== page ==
At the 1.9 mile trail junction follow the signs for Mills Lake. Pay attention to the trail signs as its easy to head up the trail to The Loch in the dark. The path is an easy Class 1 that soon leads to the edge of Mills Lake. This is a beautiful spot for a quick break!
Cross Mills and Jewel Lakes continuing up the drainage to Black Lake which is about 2 - 2.5 hours from the parking lot. Past Mills Lake if a trench isn't already in place, the wallowing through the trees can be overwhelming.
Follow Black Lake's left shore for 100 yards where it opens into a drainage where you want to go leading you into a higher valley. Walk up the valley until it levels out.
You need to go to the left side of the valley. The Trough is on the left directly across from the shoulder of The Spearhead. It should take less than an hour from Black Lake to the base of the Trough at approximately 11,600 feet. Some ice can be encountered at Black Lake.
Climbing through the cliffs
The Trough is a long couloir snow climb. Skill with crampons and ice axe are needed. The Trough is so long that in the advent of a fall, there is plenty of vertical to arrest without hitting rocks/talus. The couloir ends on Longs' west ridge about 13,850 feet at a chockstone which can be passed on either side.
A series of trail markers, red and yellow circles (bulls-eyes), are painted on the rocks from the top of the trough until the summit. A ledge, called the Narrows, is the next leg. This is the worst exposure of the route. It leads to the homestrech, typically a small snowfield, which tops out onto the summit.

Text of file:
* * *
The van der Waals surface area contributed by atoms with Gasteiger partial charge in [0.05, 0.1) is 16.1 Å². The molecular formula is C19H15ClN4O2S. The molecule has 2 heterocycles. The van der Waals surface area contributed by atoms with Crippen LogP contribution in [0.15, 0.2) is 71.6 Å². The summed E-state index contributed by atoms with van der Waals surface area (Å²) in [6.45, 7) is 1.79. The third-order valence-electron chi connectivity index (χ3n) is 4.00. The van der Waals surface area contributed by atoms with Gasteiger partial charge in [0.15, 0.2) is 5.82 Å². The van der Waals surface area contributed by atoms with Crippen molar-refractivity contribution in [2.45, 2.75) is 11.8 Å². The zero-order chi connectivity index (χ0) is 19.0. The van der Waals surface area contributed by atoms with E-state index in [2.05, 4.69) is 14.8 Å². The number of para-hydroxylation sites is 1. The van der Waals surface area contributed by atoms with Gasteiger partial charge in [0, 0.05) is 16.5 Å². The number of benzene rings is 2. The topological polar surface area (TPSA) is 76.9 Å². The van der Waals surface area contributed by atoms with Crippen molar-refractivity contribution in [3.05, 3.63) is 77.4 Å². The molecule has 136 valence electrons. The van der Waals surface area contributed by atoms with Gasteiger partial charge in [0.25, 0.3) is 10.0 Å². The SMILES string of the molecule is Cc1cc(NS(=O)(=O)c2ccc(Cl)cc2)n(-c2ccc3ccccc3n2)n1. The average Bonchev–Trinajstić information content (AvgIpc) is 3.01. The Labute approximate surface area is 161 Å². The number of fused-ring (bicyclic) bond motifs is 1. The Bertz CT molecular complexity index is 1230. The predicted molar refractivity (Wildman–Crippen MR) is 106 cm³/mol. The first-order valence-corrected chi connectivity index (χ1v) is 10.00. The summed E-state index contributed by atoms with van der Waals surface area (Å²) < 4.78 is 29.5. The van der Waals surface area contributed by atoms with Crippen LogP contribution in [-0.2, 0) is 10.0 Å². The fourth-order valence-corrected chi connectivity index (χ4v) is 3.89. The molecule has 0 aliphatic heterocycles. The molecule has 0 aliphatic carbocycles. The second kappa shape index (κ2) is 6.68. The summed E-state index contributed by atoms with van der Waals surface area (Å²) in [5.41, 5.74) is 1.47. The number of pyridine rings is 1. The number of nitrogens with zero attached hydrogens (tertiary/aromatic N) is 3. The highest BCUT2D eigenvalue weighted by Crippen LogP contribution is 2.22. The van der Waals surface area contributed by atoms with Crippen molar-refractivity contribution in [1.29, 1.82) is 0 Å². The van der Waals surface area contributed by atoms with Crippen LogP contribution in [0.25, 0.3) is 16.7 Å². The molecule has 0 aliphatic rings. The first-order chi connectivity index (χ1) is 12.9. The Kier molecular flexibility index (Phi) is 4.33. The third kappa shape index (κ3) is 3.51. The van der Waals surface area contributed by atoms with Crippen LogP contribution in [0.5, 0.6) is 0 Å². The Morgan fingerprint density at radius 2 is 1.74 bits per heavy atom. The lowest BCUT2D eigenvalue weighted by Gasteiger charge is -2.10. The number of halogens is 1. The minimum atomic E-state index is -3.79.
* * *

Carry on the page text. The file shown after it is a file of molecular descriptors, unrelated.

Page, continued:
Leave Black Lake heading east towards Longs Peak. The path will lazily meander slightly south (hikers right) and come to an abrupt stop at some cliffs. Take the left hand ramp to avoid the cliffs and go around. It is possible to climb straight through the cliffs if you wanted to practice some easy mixed climbing with crampons on. It's probably M1+ or M2 if ice is present.
Follow the wide and long ribbon of snow to the top of the couloir some ~2,000' above. If the snow is bad, there are large sections of boilerplate granite interspersed with loose talus climbers left, that one could climb instead.
As said, the pitch stays constant for the entire climb. Once you near the top, when you start seeing those red & yellow bulls-eyes, the Trough merges with the Keyhole Route. The Chockstone can be a bit tricky to finaggle around but again, do so on either side of it. The right side is slightly harder but it's negligible.
The Trough is a great route for the more advanced beginner or a delight for the intermediate!
Crampons, ice axe and helmet are essential for this route. Ice tools are NOT
necessary. A helmet should be worn as small rock fall is a common product of the freeze/thaw cycle. Small rock was noticeable in the snowfield. Snowshoes are helpful for the approach and can be left at the base of the Trough as many do.
I'd also recommend a warmth layer, softshell and maybe something lighter for the actual climb portion. Even though this is a moderate climb, the environment is solidly alpine. Conditions change.